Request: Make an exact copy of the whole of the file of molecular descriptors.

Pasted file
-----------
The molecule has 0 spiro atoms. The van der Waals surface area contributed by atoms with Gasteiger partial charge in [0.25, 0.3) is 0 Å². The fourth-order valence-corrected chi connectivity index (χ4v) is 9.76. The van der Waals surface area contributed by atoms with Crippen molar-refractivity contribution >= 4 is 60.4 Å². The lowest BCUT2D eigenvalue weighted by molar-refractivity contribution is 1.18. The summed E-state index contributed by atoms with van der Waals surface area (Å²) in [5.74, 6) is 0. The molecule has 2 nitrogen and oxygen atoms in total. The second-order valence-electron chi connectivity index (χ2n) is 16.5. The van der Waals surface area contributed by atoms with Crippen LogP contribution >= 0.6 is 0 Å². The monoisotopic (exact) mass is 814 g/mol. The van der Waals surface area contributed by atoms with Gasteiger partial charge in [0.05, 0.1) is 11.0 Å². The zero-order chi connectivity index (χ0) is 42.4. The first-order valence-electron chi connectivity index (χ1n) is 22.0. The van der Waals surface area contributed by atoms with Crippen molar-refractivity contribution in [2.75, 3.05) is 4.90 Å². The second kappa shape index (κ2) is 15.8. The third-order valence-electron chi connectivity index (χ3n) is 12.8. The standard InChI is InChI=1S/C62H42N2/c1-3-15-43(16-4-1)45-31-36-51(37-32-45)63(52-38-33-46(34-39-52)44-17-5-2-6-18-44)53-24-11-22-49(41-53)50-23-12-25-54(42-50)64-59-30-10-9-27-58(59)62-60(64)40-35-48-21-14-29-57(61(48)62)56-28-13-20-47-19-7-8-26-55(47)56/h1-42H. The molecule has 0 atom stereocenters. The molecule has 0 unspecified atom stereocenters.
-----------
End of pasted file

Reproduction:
The molecule has 0 spiro atoms. The van der Waals surface area contributed by atoms with Gasteiger partial charge in [0.25, 0.3) is 0 Å². The fourth-order valence-corrected chi connectivity index (χ4v) is 9.76. The van der Waals surface area contributed by atoms with Crippen molar-refractivity contribution >= 4 is 60.4 Å². The lowest BCUT2D eigenvalue weighted by molar-refractivity contribution is 1.18. The summed E-state index contributed by atoms with van der Waals surface area (Å²) in [5.74, 6) is 0. The molecule has 2 nitrogen and oxygen atoms in total. The second-order valence-electron chi connectivity index (χ2n) is 16.5. The van der Waals surface area contributed by atoms with Crippen LogP contribution >= 0.6 is 0 Å². The monoisotopic (exact) mass is 814 g/mol. The van der Waals surface area contributed by atoms with Gasteiger partial charge in [0.05, 0.1) is 11.0 Å². The zero-order chi connectivity index (χ0) is 42.4. The first-order valence-electron chi connectivity index (χ1n) is 22.0. The van der Waals surface area contributed by atoms with Crippen molar-refractivity contribution in [2.75, 3.05) is 4.90 Å². The second kappa shape index (κ2) is 15.8. The third-order valence-electron chi connectivity index (χ3n) is 12.8. The standard InChI is InChI=1S/C62H42N2/c1-3-15-43(16-4-1)45-31-36-51(37-32-45)63(52-38-33-46(34-39-52)44-17-5-2-6-18-44)53-24-11-22-49(41-53)50-23-12-25-54(42-50)64-59-30-10-9-27-58(59)62-60(64)40-35-48-21-14-29-57(61(48)62)56-28-13-20-47-19-7-8-26-55(47)56/h1-42H. The molecule has 0 atom stereocenters. The molecule has 0 unspecified atom stereocenters.